Gabriel “Gabe” Rivera, a San Antonio sports legend whose pro football career was tragically cut short after he sustained a spinal-cord injury in a car accident during his rookie season with the Pittsburgh Steelers in 1983, died Monday night at a local hospital.

Rivera had been in critical condition with a perforated bowel since Friday night, when he fell ill after attending a function at Inner City Development Center, a social services organization where he had worked as a volunteer for years. He was 57.

"Gabriel went home to the Lord at 9:25," Nancy Rivera, his wife, wrote in a text.

Nancy Rivera confirmed Monday morning that her husband was in critical condition.

“He has a perforated bowel, a perforated colon, and doctors can’t perform surgery because he has no stomach muscle,” she said. “He’s getting ready to go into hospice care.”

Rivera had not been ill before he was taken to the hospital Friday night, Nancy Rivera said.

Rivera had been a paraplegic since he was injured in a car accident on the way home after Steelers practice on Oct. 20, 1983. Rivera was legally intoxicated when he crossed the center line on the road and collided with another car. The other driver wasn’t seriously injured but Rivera, then 22, never walked again. He wasn’t wearing a seatbelt and was thrown from his vehicle on impact.

A defensive lineman, Rivera was selected by Pittsburgh in the first round of the 1983 NFL draft and was expected to follow Joe Greene as the cornerstone of another great Steelers defense. Iconic Steelers owner Art Rooney Sr. often attended morning Mass with Rivera’s mother while Rivera lay in Allegheny General Hospital in Pittsburgh after the accident.

A 1979 Jefferson graduate, Rivera was enshrined in the San Antonio ISD Athletic Hall of Fame in 2016. He earned All-America honors as a defensive lineman at Texas Tech in 1982, his senior season. Nicknamed "Señor Sack" in college, Rivera became legendary for his relentless pass-rushing ability.

Rivera was inducted into the College Football Hall of Fame in 2012 and is also in the Texas Tech Sports Hall of Fame and San Antonio Sports Hall of Fame. His name was added to Tech's Ring of Honor at Jones AT&T Stadium in Lubbock in 2014. Rivera was named Southwest Conference Defensive Player of the Year in his senior season and made the SWC All-Decade team for the 1980s.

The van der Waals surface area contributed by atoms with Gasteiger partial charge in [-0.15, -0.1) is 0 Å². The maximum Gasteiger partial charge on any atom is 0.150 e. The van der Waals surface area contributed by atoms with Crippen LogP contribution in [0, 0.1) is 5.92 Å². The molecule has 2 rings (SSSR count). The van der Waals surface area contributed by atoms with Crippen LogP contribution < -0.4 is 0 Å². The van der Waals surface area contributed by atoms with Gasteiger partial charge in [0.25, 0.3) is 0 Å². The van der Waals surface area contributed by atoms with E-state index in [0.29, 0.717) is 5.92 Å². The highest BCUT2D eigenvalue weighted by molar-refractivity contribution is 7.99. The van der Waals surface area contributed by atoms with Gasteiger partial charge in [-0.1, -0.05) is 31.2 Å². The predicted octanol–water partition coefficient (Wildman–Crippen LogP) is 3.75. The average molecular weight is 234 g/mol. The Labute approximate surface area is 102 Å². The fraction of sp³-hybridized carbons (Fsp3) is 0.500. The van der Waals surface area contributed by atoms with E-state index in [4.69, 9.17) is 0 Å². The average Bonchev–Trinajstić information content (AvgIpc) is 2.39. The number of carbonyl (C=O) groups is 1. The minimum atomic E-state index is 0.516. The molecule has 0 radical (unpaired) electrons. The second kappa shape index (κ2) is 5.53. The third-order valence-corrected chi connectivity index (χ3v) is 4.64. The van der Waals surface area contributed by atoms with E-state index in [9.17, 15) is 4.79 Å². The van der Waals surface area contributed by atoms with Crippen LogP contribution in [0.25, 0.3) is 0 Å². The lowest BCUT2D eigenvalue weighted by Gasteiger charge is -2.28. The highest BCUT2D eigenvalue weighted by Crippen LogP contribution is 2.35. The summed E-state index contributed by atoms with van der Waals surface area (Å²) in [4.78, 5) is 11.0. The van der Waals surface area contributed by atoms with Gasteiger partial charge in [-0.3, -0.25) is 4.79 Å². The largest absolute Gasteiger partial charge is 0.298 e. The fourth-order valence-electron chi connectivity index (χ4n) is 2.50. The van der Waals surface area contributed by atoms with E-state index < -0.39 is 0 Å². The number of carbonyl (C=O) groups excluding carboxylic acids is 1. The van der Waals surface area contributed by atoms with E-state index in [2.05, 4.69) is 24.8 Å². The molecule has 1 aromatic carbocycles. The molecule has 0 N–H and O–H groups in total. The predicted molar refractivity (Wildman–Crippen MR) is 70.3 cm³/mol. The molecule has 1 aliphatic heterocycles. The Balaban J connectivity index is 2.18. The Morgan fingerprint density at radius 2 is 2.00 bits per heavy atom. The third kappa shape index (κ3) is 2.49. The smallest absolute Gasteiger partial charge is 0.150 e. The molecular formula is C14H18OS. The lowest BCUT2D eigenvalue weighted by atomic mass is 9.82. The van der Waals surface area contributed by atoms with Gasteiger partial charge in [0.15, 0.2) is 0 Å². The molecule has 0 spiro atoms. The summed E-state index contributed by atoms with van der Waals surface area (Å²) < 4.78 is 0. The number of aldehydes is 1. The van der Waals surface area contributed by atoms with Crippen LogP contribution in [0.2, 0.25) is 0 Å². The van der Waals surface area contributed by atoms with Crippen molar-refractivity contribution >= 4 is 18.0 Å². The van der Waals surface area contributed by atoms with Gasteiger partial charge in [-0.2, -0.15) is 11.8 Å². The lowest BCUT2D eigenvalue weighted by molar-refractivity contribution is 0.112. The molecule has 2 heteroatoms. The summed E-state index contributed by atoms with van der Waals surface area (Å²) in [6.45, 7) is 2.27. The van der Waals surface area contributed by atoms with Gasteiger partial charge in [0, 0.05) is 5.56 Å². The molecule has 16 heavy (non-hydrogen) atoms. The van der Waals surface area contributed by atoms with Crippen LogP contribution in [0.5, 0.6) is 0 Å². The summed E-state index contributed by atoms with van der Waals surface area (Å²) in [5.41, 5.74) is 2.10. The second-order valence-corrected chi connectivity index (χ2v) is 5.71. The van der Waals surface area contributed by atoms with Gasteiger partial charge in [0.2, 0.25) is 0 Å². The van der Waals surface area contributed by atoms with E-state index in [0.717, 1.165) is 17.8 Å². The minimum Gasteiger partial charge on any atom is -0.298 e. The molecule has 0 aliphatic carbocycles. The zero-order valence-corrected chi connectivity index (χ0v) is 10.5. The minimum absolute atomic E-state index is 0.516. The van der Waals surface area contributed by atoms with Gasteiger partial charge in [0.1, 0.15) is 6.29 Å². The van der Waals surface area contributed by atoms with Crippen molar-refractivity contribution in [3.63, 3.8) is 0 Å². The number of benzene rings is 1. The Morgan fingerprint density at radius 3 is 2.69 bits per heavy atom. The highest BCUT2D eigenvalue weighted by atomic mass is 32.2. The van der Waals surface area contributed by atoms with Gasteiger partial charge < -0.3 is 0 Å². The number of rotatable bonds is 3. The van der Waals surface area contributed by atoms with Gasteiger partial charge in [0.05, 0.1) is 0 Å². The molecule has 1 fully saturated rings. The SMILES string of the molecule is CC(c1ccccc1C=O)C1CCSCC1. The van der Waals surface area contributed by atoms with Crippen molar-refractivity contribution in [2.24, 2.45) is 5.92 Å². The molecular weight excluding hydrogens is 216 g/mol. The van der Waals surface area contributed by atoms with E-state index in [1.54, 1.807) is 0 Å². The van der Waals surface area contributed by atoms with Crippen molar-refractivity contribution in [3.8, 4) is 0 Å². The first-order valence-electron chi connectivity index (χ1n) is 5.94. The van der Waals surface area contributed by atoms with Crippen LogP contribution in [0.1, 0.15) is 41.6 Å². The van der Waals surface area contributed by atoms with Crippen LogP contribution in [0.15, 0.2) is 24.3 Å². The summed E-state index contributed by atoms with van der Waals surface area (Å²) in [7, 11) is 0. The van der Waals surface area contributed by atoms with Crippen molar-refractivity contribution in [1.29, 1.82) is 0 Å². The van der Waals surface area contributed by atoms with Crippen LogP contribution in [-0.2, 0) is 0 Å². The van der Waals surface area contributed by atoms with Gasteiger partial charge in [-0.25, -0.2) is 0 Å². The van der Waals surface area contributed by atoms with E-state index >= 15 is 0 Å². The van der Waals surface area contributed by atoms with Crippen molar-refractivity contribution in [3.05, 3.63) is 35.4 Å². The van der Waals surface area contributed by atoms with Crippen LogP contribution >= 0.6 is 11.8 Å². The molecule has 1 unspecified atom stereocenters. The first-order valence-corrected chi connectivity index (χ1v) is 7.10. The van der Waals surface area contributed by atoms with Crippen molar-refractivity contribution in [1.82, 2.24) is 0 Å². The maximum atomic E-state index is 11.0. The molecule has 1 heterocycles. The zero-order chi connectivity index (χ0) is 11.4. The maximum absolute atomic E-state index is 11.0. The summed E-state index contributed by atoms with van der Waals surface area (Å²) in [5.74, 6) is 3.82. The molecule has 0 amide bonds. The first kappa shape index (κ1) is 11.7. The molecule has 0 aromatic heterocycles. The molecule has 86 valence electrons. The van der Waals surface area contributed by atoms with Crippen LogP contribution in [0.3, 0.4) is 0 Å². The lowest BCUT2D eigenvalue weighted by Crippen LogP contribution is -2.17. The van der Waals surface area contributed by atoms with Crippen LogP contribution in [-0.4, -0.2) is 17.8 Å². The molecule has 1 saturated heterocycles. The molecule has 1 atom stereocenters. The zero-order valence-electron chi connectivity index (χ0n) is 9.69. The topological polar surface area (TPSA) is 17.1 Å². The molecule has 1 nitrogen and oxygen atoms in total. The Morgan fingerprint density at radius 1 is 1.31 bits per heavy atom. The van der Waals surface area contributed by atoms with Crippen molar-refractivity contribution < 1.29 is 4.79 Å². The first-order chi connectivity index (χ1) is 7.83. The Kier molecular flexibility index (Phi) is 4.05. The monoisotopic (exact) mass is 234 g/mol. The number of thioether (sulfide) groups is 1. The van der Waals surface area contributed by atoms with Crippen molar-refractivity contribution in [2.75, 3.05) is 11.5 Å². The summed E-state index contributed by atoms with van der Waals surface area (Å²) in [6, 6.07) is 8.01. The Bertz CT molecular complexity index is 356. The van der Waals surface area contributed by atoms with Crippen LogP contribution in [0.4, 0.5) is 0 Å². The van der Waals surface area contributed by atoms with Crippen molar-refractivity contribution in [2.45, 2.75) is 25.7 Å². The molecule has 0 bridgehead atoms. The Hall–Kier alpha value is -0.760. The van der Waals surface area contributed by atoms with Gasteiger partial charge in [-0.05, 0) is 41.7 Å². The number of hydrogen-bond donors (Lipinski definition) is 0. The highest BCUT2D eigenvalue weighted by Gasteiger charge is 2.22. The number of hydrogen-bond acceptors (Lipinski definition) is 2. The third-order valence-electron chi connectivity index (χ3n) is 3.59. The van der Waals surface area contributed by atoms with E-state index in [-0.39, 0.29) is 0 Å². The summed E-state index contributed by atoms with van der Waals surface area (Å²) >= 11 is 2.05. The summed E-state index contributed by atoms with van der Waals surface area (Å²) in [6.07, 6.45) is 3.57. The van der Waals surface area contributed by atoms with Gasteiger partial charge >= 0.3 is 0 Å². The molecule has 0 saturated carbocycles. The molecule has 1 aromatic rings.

Rivera was lauded for his volunteer work as a tutor with the Inner City Development Center, a nonprofit, community-based organization that serves one of the poorest areas in San Antonio.

"When I first got injured, I had hope that I would walk again," Rivera said in a 2014 interview. "I still have hope, but now I just live my life and keep going. If it happens, it happens. I enjoy life. Do the best with the life you have."

Nancy and Gabriel Rivera were married for 18 years.

“Gabriel always has appreciated the support he’s gotten from people in San Antonio and beyond,” Nancy Rivera said. “He loves San Antonio and he loves the people. He’s felt their love through the years.”

Rivera was one of five SAISD graduates who has earned consensus All-America football honors. Plaques honoring the five players are on permanent display on a wall inside the west entrance of Alamo Stadium. Rivera spoke about the recognition a few days before the plaques were unveiled in September 2014.

"It's very special," he said. "When I was a youngster, I knew Alamo Stadium was the place to go play. I always thought of Alamo Stadium as the Rockpile, and now I'm going to be part of it forever when my plaque is put up there with the others. Fans and kids will come out here and see it. It's a tremendous, awesome feeling.

Big and fast for his size, Rivera was a San Antonio legend before he set foot on the Texas Tech campus. He played tight end and linebacker on the Jefferson football team, and also was a standout on the basketball and track squads.

Rivera was 6-foot-2 and 293 pounds as a rookie with the Steelers. He already had broken into the starting lineup when his career ended midway through his rookie season.

Rivera remained an ardent Texas Tech and Steelers fan through the years.